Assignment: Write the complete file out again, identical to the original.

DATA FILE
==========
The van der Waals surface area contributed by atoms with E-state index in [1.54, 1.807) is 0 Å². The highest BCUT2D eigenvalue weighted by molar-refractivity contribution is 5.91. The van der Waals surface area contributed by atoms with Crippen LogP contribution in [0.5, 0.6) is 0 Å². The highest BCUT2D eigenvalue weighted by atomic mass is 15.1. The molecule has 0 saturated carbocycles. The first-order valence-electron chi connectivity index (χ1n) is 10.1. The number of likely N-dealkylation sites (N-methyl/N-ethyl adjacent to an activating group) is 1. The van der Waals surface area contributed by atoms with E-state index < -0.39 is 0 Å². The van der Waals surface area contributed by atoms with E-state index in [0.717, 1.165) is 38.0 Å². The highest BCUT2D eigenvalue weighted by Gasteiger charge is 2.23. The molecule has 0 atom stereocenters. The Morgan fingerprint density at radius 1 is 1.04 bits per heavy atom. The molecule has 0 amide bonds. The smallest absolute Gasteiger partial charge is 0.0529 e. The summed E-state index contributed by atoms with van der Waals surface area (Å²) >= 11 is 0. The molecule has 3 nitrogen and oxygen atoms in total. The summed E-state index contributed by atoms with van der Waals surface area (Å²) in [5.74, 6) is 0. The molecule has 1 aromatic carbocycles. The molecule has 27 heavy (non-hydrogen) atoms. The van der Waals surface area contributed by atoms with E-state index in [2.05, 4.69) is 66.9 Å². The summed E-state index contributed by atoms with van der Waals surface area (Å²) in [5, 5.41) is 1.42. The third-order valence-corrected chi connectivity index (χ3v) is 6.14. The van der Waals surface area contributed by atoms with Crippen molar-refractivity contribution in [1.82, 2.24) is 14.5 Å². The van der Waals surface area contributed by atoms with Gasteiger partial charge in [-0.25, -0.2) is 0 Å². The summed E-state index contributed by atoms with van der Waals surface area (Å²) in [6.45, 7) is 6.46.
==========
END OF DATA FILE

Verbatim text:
The van der Waals surface area contributed by atoms with E-state index in [1.54, 1.807) is 0 Å². The highest BCUT2D eigenvalue weighted by molar-refractivity contribution is 5.91. The van der Waals surface area contributed by atoms with Crippen LogP contribution in [0.5, 0.6) is 0 Å². The highest BCUT2D eigenvalue weighted by atomic mass is 15.1. The molecule has 0 saturated carbocycles. The first-order valence-electron chi connectivity index (χ1n) is 10.1. The number of likely N-dealkylation sites (N-methyl/N-ethyl adjacent to an activating group) is 1. The van der Waals surface area contributed by atoms with E-state index < -0.39 is 0 Å². The van der Waals surface area contributed by atoms with E-state index in [0.717, 1.165) is 38.0 Å². The highest BCUT2D eigenvalue weighted by Gasteiger charge is 2.23. The molecule has 0 atom stereocenters. The Morgan fingerprint density at radius 1 is 1.04 bits per heavy atom. The molecule has 0 amide bonds. The smallest absolute Gasteiger partial charge is 0.0529 e. The summed E-state index contributed by atoms with van der Waals surface area (Å²) >= 11 is 0. The molecule has 3 nitrogen and oxygen atoms in total. The summed E-state index contributed by atoms with van der Waals surface area (Å²) in [5.74, 6) is 0. The molecule has 1 aromatic carbocycles. The molecule has 27 heavy (non-hydrogen) atoms. The van der Waals surface area contributed by atoms with E-state index in [2.05, 4.69) is 66.9 Å². The summed E-state index contributed by atoms with van der Waals surface area (Å²) in [5, 5.41) is 1.42. The third-order valence-corrected chi connectivity index (χ3v) is 6.14. The van der Waals surface area contributed by atoms with Crippen molar-refractivity contribution in [1.82, 2.24) is 14.5 Å². The van der Waals surface area contributed by atoms with Gasteiger partial charge in [-0.25, -0.2) is 0 Å². The summed E-state index contributed by atoms with van der Waals surface area (Å²) in [6.45, 7) is 6.46.